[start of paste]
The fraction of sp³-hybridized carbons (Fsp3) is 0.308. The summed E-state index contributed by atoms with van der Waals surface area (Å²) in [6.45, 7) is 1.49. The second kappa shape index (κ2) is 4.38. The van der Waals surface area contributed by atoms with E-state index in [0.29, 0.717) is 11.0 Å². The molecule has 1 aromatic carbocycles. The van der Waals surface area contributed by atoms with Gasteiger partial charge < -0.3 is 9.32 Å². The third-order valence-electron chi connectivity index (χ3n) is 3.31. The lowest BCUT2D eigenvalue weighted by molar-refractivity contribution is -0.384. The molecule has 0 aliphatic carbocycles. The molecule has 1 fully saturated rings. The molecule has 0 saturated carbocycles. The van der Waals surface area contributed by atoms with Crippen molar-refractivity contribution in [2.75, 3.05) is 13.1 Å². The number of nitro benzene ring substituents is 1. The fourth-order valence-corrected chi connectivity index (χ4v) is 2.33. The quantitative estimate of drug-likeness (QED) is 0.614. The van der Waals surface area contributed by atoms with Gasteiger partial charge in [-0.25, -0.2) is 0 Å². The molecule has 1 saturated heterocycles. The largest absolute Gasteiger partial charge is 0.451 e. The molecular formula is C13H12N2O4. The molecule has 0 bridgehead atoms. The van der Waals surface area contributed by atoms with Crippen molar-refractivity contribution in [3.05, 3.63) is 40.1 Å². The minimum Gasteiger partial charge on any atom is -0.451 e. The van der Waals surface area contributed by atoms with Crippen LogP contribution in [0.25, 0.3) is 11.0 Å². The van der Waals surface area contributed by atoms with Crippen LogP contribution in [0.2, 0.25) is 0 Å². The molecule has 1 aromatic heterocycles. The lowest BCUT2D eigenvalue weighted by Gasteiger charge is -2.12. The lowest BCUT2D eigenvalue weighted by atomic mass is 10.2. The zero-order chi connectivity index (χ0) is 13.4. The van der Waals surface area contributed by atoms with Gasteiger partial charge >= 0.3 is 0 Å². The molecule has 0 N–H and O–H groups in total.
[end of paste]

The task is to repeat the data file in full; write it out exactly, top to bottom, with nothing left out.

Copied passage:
The fraction of sp³-hybridized carbons (Fsp3) is 0.308. The summed E-state index contributed by atoms with van der Waals surface area (Å²) in [6.45, 7) is 1.49. The second kappa shape index (κ2) is 4.38. The van der Waals surface area contributed by atoms with E-state index in [0.29, 0.717) is 11.0 Å². The molecule has 1 aromatic carbocycles. The van der Waals surface area contributed by atoms with Gasteiger partial charge < -0.3 is 9.32 Å². The third-order valence-electron chi connectivity index (χ3n) is 3.31. The lowest BCUT2D eigenvalue weighted by molar-refractivity contribution is -0.384. The molecule has 0 aliphatic carbocycles. The molecule has 1 fully saturated rings. The molecule has 0 saturated carbocycles. The van der Waals surface area contributed by atoms with Crippen molar-refractivity contribution in [2.75, 3.05) is 13.1 Å². The number of nitro benzene ring substituents is 1. The fourth-order valence-corrected chi connectivity index (χ4v) is 2.33. The quantitative estimate of drug-likeness (QED) is 0.614. The van der Waals surface area contributed by atoms with Gasteiger partial charge in [-0.25, -0.2) is 0 Å². The molecule has 1 saturated heterocycles. The largest absolute Gasteiger partial charge is 0.451 e. The molecular formula is C13H12N2O4. The molecule has 0 bridgehead atoms. The van der Waals surface area contributed by atoms with Crippen molar-refractivity contribution in [3.05, 3.63) is 40.1 Å². The minimum Gasteiger partial charge on any atom is -0.451 e. The van der Waals surface area contributed by atoms with Crippen LogP contribution in [0.25, 0.3) is 11.0 Å². The van der Waals surface area contributed by atoms with Crippen LogP contribution in [0.2, 0.25) is 0 Å². The molecule has 1 aromatic heterocycles. The lowest BCUT2D eigenvalue weighted by Gasteiger charge is -2.12. The lowest BCUT2D eigenvalue weighted by atomic mass is 10.2. The zero-order chi connectivity index (χ0) is 13.4. The van der Waals surface area contributed by atoms with Gasteiger partial charge >= 0.3 is 0 Å². The molecule has 0 N–H and O–H groups in total.